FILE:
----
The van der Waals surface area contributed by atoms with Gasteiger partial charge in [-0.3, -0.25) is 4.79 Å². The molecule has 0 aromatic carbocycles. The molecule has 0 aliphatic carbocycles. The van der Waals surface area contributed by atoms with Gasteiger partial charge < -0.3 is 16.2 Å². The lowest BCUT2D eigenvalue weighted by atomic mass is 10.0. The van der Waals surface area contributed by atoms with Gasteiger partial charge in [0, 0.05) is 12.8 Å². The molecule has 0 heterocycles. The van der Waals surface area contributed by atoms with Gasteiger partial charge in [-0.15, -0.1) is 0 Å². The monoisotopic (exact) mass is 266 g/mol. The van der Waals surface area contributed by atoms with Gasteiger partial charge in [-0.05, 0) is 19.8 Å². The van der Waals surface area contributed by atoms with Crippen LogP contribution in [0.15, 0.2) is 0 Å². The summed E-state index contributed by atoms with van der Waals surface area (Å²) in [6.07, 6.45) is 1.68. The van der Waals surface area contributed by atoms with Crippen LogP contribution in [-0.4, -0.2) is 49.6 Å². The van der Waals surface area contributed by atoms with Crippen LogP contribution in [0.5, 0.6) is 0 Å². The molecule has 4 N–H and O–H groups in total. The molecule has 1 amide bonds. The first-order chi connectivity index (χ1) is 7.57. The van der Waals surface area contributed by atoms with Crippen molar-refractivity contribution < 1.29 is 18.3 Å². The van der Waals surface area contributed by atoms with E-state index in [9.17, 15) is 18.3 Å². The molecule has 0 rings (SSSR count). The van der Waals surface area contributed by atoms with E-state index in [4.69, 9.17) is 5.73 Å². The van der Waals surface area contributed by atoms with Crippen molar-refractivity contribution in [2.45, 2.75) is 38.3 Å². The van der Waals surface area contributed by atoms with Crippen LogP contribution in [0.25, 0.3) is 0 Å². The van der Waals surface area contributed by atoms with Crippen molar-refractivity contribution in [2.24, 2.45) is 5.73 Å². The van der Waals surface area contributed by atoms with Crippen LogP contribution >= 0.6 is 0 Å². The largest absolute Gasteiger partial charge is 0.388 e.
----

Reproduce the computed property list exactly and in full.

The van der Waals surface area contributed by atoms with Gasteiger partial charge in [-0.3, -0.25) is 4.79 Å². The molecule has 0 aromatic carbocycles. The molecule has 0 aliphatic carbocycles. The van der Waals surface area contributed by atoms with Gasteiger partial charge < -0.3 is 16.2 Å². The lowest BCUT2D eigenvalue weighted by atomic mass is 10.0. The van der Waals surface area contributed by atoms with Gasteiger partial charge in [0, 0.05) is 12.8 Å². The molecule has 0 heterocycles. The van der Waals surface area contributed by atoms with Gasteiger partial charge in [-0.15, -0.1) is 0 Å². The monoisotopic (exact) mass is 266 g/mol. The van der Waals surface area contributed by atoms with Gasteiger partial charge in [-0.05, 0) is 19.8 Å². The van der Waals surface area contributed by atoms with Crippen LogP contribution in [0.15, 0.2) is 0 Å². The summed E-state index contributed by atoms with van der Waals surface area (Å²) in [6.07, 6.45) is 1.68. The van der Waals surface area contributed by atoms with Crippen LogP contribution in [-0.4, -0.2) is 49.6 Å². The van der Waals surface area contributed by atoms with Crippen LogP contribution in [0.5, 0.6) is 0 Å². The molecule has 4 N–H and O–H groups in total. The molecule has 1 amide bonds. The first-order chi connectivity index (χ1) is 7.57. The van der Waals surface area contributed by atoms with Crippen molar-refractivity contribution < 1.29 is 18.3 Å². The van der Waals surface area contributed by atoms with E-state index in [9.17, 15) is 18.3 Å². The molecule has 0 rings (SSSR count). The van der Waals surface area contributed by atoms with E-state index in [4.69, 9.17) is 5.73 Å². The van der Waals surface area contributed by atoms with Crippen molar-refractivity contribution in [2.45, 2.75) is 38.3 Å². The van der Waals surface area contributed by atoms with Crippen LogP contribution in [0.25, 0.3) is 0 Å². The van der Waals surface area contributed by atoms with Crippen molar-refractivity contribution in [2.24, 2.45) is 5.73 Å². The van der Waals surface area contributed by atoms with Crippen LogP contribution >= 0.6 is 0 Å². The largest absolute Gasteiger partial charge is 0.388 e.